By Mike Emery
HOUSTON, Nov. 30, 2023 - A new University of Houston Population Health initiative uses a multi-sector approach to evaluate and address the most pressing issues impacting quality of life. The UH Population Health Collaborative uses innovative research and analytics to create accessible training and educational resources to fuel positive community quality of life outcomes.
“A population health approach examines the full range of factors that account for health at individual and population levels. UH Population Health is particularly interested in advancing the understanding of how multiple sectors—social, academic, business, health care, and technology—can connect to impact better community quality of life outcomes,” said UH Chief Population Health Officer Bettina Beech. “The Collaborative is a creative hub to proactively address the challenges of the future by creating a unique opportunity for knowledge co-creation and dissemination.”
Housed at UH at Sugar Land, an instructional site of the University of Houston, the Collaborative will launch several activities including the Urban Health Index to measure quality of life indicators across the state, such as health, infrastructure, economic development, education, civic engagement and other social factors. Additionally, the Collaborative will implement workshops on population analysis, expand surveys for longitudinal, nonpartisan data on underrepresented groups, as well as create the Population Innovation Lab for students to engage in real-world projects.
“We are steadfast in our commitment to being an independent, dynamic and innovative consortium that generates profoundly impactful and actionable research at the leading edge,” said Jeronimo Cortina, executive director of the UH Population Health Collaborative. “Our primary objective is to enable the adoption of sustainable solutions deeply rooted in community insights and needs.”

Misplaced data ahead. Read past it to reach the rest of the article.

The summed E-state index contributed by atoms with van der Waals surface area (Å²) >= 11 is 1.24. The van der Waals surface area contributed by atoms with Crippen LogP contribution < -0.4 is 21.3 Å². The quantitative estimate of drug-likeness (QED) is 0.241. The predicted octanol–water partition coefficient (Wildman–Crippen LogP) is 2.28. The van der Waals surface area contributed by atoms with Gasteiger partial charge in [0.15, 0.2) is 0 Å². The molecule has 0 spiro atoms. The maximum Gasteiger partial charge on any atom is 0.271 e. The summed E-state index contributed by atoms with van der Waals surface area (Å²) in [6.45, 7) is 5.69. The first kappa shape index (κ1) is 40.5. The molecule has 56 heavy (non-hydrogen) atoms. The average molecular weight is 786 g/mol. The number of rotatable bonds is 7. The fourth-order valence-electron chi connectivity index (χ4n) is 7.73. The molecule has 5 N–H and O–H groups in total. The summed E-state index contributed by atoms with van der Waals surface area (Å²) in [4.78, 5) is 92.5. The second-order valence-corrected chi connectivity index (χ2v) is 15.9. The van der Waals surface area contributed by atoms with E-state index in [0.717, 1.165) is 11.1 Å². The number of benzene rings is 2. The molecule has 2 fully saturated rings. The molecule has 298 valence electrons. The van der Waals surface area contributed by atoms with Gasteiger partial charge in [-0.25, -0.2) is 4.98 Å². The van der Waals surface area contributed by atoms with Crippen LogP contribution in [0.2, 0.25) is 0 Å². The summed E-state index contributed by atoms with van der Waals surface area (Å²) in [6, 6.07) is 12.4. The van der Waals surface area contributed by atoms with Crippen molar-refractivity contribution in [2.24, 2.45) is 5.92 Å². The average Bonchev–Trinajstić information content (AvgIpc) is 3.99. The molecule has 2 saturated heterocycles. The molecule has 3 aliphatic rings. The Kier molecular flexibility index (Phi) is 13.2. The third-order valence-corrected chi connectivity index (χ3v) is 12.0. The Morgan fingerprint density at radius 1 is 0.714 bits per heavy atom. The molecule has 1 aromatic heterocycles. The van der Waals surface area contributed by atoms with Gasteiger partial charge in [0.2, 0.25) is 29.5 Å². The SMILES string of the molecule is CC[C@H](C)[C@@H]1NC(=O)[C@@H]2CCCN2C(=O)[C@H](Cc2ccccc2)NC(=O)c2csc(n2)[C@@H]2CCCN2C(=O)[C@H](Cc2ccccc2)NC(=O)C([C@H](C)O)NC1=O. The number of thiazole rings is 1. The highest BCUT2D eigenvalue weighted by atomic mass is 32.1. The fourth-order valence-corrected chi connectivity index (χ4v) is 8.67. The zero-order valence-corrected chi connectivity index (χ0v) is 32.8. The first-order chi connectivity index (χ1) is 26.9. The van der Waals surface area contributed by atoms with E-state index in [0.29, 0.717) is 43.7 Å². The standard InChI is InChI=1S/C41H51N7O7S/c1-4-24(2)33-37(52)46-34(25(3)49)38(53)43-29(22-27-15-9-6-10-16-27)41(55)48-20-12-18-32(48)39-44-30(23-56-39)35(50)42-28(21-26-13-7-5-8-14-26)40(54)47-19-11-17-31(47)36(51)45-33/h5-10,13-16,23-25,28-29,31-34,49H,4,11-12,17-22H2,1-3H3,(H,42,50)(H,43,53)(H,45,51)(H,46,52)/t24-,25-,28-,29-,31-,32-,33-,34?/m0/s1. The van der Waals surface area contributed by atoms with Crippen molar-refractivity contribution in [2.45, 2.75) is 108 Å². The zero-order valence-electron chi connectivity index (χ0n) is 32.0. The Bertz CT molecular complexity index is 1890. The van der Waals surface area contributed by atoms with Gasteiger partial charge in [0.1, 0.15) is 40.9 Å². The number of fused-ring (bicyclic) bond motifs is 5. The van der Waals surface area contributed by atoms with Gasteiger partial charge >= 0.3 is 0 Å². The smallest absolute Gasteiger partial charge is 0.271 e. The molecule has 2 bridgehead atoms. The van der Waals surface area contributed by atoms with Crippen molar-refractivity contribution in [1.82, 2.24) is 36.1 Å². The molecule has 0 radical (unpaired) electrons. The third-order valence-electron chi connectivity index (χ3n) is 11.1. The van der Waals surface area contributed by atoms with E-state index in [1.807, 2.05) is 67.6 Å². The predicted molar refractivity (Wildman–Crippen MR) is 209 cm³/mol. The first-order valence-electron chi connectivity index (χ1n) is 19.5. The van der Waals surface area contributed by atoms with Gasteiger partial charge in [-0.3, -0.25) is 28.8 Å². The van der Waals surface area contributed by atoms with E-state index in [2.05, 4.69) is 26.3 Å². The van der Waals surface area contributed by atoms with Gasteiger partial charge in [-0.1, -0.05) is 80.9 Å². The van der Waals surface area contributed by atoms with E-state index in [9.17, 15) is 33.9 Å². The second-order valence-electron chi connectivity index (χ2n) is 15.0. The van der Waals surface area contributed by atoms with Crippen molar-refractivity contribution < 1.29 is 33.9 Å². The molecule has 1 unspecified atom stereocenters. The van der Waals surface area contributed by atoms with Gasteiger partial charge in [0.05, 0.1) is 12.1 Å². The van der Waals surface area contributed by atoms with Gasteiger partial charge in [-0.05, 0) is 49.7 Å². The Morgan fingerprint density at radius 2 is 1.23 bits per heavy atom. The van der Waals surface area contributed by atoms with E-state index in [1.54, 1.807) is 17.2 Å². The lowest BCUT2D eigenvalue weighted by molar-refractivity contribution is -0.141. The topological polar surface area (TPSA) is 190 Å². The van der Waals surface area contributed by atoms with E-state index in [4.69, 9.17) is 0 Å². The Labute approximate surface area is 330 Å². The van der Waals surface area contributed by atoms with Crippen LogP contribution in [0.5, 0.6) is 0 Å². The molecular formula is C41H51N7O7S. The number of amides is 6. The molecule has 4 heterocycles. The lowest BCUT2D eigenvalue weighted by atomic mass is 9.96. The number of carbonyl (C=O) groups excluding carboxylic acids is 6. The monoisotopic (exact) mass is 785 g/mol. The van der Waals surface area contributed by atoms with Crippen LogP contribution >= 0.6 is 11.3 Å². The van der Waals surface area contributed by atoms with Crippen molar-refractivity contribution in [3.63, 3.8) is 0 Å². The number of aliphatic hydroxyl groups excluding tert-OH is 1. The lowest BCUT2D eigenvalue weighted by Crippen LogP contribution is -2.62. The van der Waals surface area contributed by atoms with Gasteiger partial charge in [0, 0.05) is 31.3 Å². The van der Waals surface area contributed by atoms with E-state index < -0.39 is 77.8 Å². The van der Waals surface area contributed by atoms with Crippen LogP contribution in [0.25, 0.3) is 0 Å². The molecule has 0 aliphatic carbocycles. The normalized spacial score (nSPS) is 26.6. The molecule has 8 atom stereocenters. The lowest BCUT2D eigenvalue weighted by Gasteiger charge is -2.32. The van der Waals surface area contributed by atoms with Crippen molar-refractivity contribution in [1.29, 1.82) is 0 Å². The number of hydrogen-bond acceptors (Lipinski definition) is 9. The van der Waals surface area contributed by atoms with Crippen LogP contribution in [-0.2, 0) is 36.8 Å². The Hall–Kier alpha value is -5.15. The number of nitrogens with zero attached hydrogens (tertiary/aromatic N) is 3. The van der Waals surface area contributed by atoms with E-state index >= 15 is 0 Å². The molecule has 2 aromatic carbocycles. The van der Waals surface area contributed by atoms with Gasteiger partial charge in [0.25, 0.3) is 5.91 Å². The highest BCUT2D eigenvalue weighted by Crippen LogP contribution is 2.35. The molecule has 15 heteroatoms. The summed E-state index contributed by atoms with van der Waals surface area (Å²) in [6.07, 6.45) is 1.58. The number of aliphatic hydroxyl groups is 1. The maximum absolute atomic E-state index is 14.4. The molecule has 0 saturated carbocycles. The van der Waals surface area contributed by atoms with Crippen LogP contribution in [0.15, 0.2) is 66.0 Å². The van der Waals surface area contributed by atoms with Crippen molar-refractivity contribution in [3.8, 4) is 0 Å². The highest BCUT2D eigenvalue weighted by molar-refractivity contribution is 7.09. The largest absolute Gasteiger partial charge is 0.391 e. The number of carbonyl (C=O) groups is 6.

Fort Bend County was chosen as the Population Health Collaborative’s home because of the region’s growth, diversity and varied life experiences.
“Our region is a microcosm of the world making local advancements in population health research and education relevant to areas outside of our city and state,” said Jay Neal, associate vice president at UH at Sugar Land. “Our area provides a unique research opportunity to shift how we think about quality of life and its policy implications.”
The Collaborative supports the UH Population Health strategies of transformative learning, inclusive interventions, thriving communities, strengthening connectivity and actionable discoveries, and supports the education of students, staff and community partners, development of strategic relationships with local stakeholders, and exploration of innovative research to contribute a collective understanding of policy informed by quality of life.
“It is time to go beyond traditional economic development indicators and bring about a transformation in our underlying assumptions, beliefs and models concerning societal and economic processes,” said Nomita Bajwa, managing director of the UH Population Health Collaborative. “This new paradigm represents a shift in how we use new technologies and data analytics for the design, implementation and monitoring of policies, that facilitate informed decision-making.”